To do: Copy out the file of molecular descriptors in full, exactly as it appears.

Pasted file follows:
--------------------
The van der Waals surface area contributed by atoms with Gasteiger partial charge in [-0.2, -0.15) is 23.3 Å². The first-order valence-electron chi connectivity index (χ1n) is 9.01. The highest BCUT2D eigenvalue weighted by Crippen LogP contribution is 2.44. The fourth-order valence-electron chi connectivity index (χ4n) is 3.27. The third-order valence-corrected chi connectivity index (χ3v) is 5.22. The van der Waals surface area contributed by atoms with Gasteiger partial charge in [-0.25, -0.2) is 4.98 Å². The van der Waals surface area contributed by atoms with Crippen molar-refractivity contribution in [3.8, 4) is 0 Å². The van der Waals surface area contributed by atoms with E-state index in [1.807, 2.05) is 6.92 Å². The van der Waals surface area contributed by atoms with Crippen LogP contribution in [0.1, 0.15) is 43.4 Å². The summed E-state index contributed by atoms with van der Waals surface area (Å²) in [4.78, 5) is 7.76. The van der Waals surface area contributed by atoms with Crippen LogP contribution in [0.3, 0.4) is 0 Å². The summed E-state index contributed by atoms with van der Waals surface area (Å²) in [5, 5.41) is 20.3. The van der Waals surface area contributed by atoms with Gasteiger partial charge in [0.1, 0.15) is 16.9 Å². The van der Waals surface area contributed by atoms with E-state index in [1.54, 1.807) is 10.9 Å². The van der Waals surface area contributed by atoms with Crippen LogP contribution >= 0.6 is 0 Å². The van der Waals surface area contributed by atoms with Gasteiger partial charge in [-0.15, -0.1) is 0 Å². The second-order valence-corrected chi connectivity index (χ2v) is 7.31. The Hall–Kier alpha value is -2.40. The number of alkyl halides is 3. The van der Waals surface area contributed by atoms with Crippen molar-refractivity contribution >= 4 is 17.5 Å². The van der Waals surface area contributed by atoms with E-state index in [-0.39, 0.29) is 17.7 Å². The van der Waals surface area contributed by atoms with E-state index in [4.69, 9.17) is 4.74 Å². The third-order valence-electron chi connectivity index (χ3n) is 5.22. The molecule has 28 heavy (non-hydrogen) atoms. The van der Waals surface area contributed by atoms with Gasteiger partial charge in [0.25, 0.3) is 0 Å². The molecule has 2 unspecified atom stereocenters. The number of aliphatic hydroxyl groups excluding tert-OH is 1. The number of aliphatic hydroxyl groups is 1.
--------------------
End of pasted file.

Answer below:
The van der Waals surface area contributed by atoms with Gasteiger partial charge in [-0.2, -0.15) is 23.3 Å². The first-order valence-electron chi connectivity index (χ1n) is 9.01. The highest BCUT2D eigenvalue weighted by Crippen LogP contribution is 2.44. The fourth-order valence-electron chi connectivity index (χ4n) is 3.27. The third-order valence-corrected chi connectivity index (χ3v) is 5.22. The van der Waals surface area contributed by atoms with Gasteiger partial charge in [-0.25, -0.2) is 4.98 Å². The van der Waals surface area contributed by atoms with Crippen molar-refractivity contribution in [3.8, 4) is 0 Å². The van der Waals surface area contributed by atoms with E-state index in [1.807, 2.05) is 6.92 Å². The van der Waals surface area contributed by atoms with Crippen LogP contribution in [0.1, 0.15) is 43.4 Å². The summed E-state index contributed by atoms with van der Waals surface area (Å²) in [4.78, 5) is 7.76. The van der Waals surface area contributed by atoms with Crippen LogP contribution in [0.3, 0.4) is 0 Å². The summed E-state index contributed by atoms with van der Waals surface area (Å²) in [5, 5.41) is 20.3. The van der Waals surface area contributed by atoms with Gasteiger partial charge in [0.1, 0.15) is 16.9 Å². The van der Waals surface area contributed by atoms with E-state index in [1.54, 1.807) is 10.9 Å². The van der Waals surface area contributed by atoms with Crippen LogP contribution >= 0.6 is 0 Å². The van der Waals surface area contributed by atoms with Gasteiger partial charge in [-0.15, -0.1) is 0 Å². The second-order valence-corrected chi connectivity index (χ2v) is 7.31. The Hall–Kier alpha value is -2.40. The number of alkyl halides is 3. The van der Waals surface area contributed by atoms with Crippen molar-refractivity contribution >= 4 is 17.5 Å². The van der Waals surface area contributed by atoms with E-state index in [-0.39, 0.29) is 17.7 Å². The van der Waals surface area contributed by atoms with E-state index in [4.69, 9.17) is 4.74 Å². The third-order valence-electron chi connectivity index (χ3n) is 5.22. The molecule has 28 heavy (non-hydrogen) atoms. The van der Waals surface area contributed by atoms with Gasteiger partial charge in [0.25, 0.3) is 0 Å². The molecule has 2 unspecified atom stereocenters. The number of aliphatic hydroxyl groups excluding tert-OH is 1. The number of aliphatic hydroxyl groups is 1.